Tuesday, December 17, 2013


Back again, after almost a week at OIST. It was very productive, despite a few unexpected issues¹. As good as teleconference systems have become, face-to-face meetings really are more effective. There is a lot of value in being able to just walk down the hall for a quick question or two.

When I arrived I had a few hours in Naha before catching the bus to Onna village and OIST. And as luck would have it the weather was was a sunny, balmy 25°, so I took a walk through Naha, had ice cream and just enjoyed the rare December summer day.

Dining and Mingle
Naha, and Okinawa, feel distinctly different from the rest of Japan. The climate is near-tropical, and the architecture and plant life all reflect that

As I walked down Kokusai street, ice cream in hand, I happened upon this gentleman lounging on a bench and enjoying the pleasant weather.

恩納村 — Onna "village" — is really a long, narrow region along the north-western coast of Okinawa island, and has several villages and settlements of various sizes. OIST itself sits on a hill-top overlooking the sea near Tancha. It's all pretty rural, with plenty of resort hotels but not a single business hotel in the area. The bus from Naha takes only a little over an hour, and costs about 1300 yen; not much different from my everyday commute in fact. The schedule is a little infrequent for commuting, though.

The seaside is one of the major attractions here, and even a mundane sunset feels amazing.

Okinawan grave, cut into the hillside. One aspect of Okinawan culture that is very different from mainland Japan.

A residential house in Tancha. The place gets really dark — at least compared to Osaka. On the positive side, you can actually see the stars on clear nights.

OIST has been around for some years by now, but the actual campus is still under construction. The architects seem to have made the most of the location, with buildings almost hanging over the hill-sides and with sweeping sea views from most offices and labs. it feels like you're perched on the edge of a towering cliff, even though it's actually on top of a gentle slope.

The stairwell and open hall at our department. Offices to the left, robot lab straight ahead. The wet labs are in another part of the building. Everything is quite open and spacious.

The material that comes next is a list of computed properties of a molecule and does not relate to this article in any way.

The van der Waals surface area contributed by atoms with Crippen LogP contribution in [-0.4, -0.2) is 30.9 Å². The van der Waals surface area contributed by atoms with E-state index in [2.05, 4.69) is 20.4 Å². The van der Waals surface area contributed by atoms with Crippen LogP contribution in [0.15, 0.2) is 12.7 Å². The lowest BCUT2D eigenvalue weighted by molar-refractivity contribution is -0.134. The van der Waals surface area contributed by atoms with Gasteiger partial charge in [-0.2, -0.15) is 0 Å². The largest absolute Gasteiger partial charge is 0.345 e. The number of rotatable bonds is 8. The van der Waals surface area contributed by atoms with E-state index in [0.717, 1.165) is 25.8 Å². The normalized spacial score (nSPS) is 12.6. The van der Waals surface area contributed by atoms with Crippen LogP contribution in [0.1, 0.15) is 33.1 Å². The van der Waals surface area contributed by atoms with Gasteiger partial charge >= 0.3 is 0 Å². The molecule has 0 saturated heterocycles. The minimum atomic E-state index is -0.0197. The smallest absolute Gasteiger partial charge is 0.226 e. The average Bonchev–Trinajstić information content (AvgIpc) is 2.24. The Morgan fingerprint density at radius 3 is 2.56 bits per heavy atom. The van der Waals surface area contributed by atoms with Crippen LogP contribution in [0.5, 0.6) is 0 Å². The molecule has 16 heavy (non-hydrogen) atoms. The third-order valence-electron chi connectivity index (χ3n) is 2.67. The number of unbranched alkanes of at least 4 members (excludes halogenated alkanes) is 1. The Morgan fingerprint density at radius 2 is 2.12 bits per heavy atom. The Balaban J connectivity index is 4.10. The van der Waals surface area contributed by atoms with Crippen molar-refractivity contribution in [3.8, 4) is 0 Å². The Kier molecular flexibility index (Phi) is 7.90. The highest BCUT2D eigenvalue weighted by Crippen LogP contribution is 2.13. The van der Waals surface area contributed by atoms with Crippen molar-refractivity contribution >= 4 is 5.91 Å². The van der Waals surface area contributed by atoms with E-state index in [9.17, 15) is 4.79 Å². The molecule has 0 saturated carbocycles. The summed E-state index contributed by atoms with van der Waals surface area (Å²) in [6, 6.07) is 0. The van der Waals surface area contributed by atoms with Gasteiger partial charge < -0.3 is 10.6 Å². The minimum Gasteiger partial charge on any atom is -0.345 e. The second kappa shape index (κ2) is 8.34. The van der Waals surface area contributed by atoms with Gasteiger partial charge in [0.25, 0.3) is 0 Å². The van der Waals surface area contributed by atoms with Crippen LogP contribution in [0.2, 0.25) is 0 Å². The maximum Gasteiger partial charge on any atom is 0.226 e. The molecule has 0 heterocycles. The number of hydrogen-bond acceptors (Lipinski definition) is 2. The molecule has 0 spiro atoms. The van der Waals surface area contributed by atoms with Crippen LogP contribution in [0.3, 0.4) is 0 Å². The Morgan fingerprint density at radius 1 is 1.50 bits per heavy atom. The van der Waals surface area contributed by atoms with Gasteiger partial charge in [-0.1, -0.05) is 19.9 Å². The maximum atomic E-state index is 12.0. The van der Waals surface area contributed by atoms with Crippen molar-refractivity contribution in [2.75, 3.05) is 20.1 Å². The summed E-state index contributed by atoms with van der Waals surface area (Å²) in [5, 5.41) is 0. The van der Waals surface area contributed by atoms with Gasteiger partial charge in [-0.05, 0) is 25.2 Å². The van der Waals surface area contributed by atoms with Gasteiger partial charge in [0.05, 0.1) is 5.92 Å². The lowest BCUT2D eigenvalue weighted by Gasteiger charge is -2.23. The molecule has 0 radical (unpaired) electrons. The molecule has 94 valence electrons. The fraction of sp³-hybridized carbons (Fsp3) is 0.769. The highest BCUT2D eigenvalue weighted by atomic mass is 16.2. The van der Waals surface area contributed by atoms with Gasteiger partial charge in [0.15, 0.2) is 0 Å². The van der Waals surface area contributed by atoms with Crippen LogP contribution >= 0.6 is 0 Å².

The open elevator shaft at the entrance to OIST. Most of the cost of building a place like this is used for things like infrastructure, load-bearing structures and so on. Good, bold design doesn't really add much to the total bill.

Sky Bridge
The walkway between labs.

Tourism is strongly seasonal here. The normal high season is summer of course. During the current low season many schools take advantage of the low hotel rates, so the airports are packed with grade and high school students going on school trips. And around February there's apparently a surge of graduating high-school and university students looking for some fun before they leave school.

A horde of school students in uniform at Naha airport, all milling about and making noise as adolescents are wont to do. The airport was completely filled with them, as was Kansai airport when I was leaving for Okinawa. Low group fares and plenty of available rooms make this season a perfect time for school trips.

But Okinawa is not just sun and bathing. Many people enjoy Okinawan food, with its own dishes and ingredients. It tends to be heavier on meat — pork, especially — than mainland Japanese food, and often with the signature goya vegetable. Ever since the end of the world war, canned pork in the form of US Spam or Danish Tulip, has also become a common ingredient.

Shige is a steak house just around the corner from Kafuu resort. Tasty and inexpensive, and the owner seems a nice guy. Meat, especially pork, seems much more common in Okinawa than in Japan in general. The green ring on the left is a slice of goya, by the way.

Spam Onigiri
Another Okinawan speciality is spam and eggs onigiri. I find the structure really interesting: with a normal onigiri you usually have the filling in the center of a closed rice ball, with the nori wrapped outside. Here the rice has been spread onto the nori, then folded like a Mexican taco or kuwapao around the spam slice and fried egg. Really a great way to make it.

#1 Pro-tip: if you plan to use a certain system, do check ahead of time that the system will actually be available for use.

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